DETROIT (Reuters) - General Motors Co and Facebook Inc are discussing the return of the U.S. automaker as a paid advertiser about eight months after GM said it would stop running ads on the social networking website, a top GM executive said.
Alan Batey, GM’s interim marketing chief, said at the Detroit auto show that discussions with Facebook officials were ongoing though the Detroit company had nothing to announce about a return to Facebook as a paid advertiser.
“We’re still actively talking to them and looking at opportunities that come our way,” Batey told Reuters on Tuesday. “I wouldn’t tell you that there’s a Mexican standoff here. We just didn’t see the value” in the ads.
Three days before Facebook’s May 2012 IPO, GM said it was dropping paid ads on the website because they had little impact on consumers.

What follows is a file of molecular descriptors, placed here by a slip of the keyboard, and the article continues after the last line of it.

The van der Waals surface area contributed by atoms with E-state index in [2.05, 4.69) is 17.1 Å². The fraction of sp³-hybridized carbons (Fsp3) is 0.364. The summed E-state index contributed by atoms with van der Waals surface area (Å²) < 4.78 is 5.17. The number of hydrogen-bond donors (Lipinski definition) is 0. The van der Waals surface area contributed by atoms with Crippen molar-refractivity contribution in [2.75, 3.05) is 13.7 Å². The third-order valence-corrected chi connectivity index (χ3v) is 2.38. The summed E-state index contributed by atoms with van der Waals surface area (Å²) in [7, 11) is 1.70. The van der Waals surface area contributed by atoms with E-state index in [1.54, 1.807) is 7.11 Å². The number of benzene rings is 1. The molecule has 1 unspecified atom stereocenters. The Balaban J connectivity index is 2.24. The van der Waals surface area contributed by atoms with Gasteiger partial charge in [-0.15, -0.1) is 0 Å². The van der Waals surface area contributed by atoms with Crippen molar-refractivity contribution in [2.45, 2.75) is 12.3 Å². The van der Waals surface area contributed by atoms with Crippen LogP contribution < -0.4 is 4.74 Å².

GM has previously said it spent about $40 million on its Facebook presence, but only $10 million of that was paid to Facebook for advertising. The rest covers the creation of content and the advertising and media agencies involved.
Sources said last summer that the two companies were discussing GM’s return and Facebook offered to provide GM with data showing the effectiveness of the website’s paid ads. However, Facebook at that time did not offer any concessions.
Batey declined to discuss the current talks or to provide a possible timing for GM’s return to Facebook, where it still has pages for which it pays no fees to market its car and trucks.
“I wouldn’t want to predict if there’s something, but I also wouldn’t be surprised if there were some things,” he said.
Also last May, GM said it would not advertise on CBS during the 2013 Super Bowl because the ad spots were overpriced. Batey said that decision remained in place.
Separately, Batey said he had nothing to announce on GM hiring a permanent chief marketing officer. GM’s former marketing chief Joel Ewanick was fired last August for not properly disclosing the full cost of a $559 million sponsorship deal with English soccer club Manchester United.
Reporting by Ben Klayman in Detroit; Editing by Bernadette Baum